- January 27, 2017
- Posted by: Stephen Azubuike
- Category: Case Law Blog
John Shoy Int’l Ltd. v. F.H.A.  14 NWLR (Pt. 1533) 427 at 456-457, paras. G-B, per Nweze, JSC:
“Now, from a conspectus of recent decisions, it would be correct to assert that this court has, now, taken the position that in considering the issue of the jurisdiction of the Federal High Court under section 251(1) (supra), both the status of the parties (that is, whether it is the Federal Government or any of its agencies) and the subject matter of the claim (that is, whether it relates to any of the enumerated items in the said section) have to be looked at.”
Interestingly, the apex court in finally laying the matter to rest, relied on and considered a host of previous decisions.
The facts of the above case are as follows:
The Appellant was awarded some building construction contracts by the Respondent, Federal Housing Authority (F.H.A.). A dispute subsequently arose as to the contract sum payable by the Respondent. The Appellant therefore filed an action against the Respondent at the High Court of the Federal Capital Territory. The trial Court entered Judgment in favour of the Appellant. The Respondent appealed to the Court of Appeal where it contended that as an agency of the Federal Government, the High Court of the FCT had no jurisdiction to try the case. The Court of Appeal allowed the appeal. An appeal by the Appellant to the Supreme Court was allowed based on the above stated position of the law. The apex Court concluded that the High Court of the FCT had jurisdiction to try the matter, being a case of simple contract. Contract is not one of the matters enumerated under Section 251(1) of the Constitution. It was immaterial even if the Respondent were to be a Federal Government agency.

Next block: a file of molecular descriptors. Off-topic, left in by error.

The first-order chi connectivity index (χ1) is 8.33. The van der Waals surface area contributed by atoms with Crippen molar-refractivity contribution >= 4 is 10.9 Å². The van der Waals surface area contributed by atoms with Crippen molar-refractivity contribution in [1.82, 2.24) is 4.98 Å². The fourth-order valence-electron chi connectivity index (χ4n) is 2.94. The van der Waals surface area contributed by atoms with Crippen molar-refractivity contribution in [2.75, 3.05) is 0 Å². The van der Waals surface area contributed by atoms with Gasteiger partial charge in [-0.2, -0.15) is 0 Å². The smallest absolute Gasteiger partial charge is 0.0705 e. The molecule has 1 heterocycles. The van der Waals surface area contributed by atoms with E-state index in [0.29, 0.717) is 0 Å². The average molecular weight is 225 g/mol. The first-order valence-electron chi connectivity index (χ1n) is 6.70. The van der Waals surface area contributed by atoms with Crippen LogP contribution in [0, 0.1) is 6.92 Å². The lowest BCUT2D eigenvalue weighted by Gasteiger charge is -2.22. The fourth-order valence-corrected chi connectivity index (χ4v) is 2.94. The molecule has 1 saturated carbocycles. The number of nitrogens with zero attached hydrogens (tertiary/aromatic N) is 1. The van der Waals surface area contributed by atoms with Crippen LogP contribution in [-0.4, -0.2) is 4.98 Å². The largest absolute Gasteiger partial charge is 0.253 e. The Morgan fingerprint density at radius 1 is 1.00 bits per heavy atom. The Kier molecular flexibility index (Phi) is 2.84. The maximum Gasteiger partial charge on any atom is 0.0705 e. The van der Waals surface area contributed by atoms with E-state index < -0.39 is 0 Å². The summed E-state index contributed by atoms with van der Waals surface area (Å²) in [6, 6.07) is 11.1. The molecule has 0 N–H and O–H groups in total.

Interestingly, the Supreme Court had the opportunity to pronounce on the status of the Respondent as to whether or not it is an agency of the Federal Government.
At page 450, paras. E-F of the report, the Court held that the Respondent, Federal Housing Authority, is not a Federal Government agency. Ogunbiyi, JSC stated the position thus:
“As rightly conceded by learned counsel to the appellant, in as much as the respondent is a property of the Federal Government, it is no more than a commercial outfit set up by the said Government with the sole aim of executing its National Housing Programme as enunciated in the Federal Housing Act. The respondent given the functions it performs has no connection with the affairs or the running of the Federal Government.”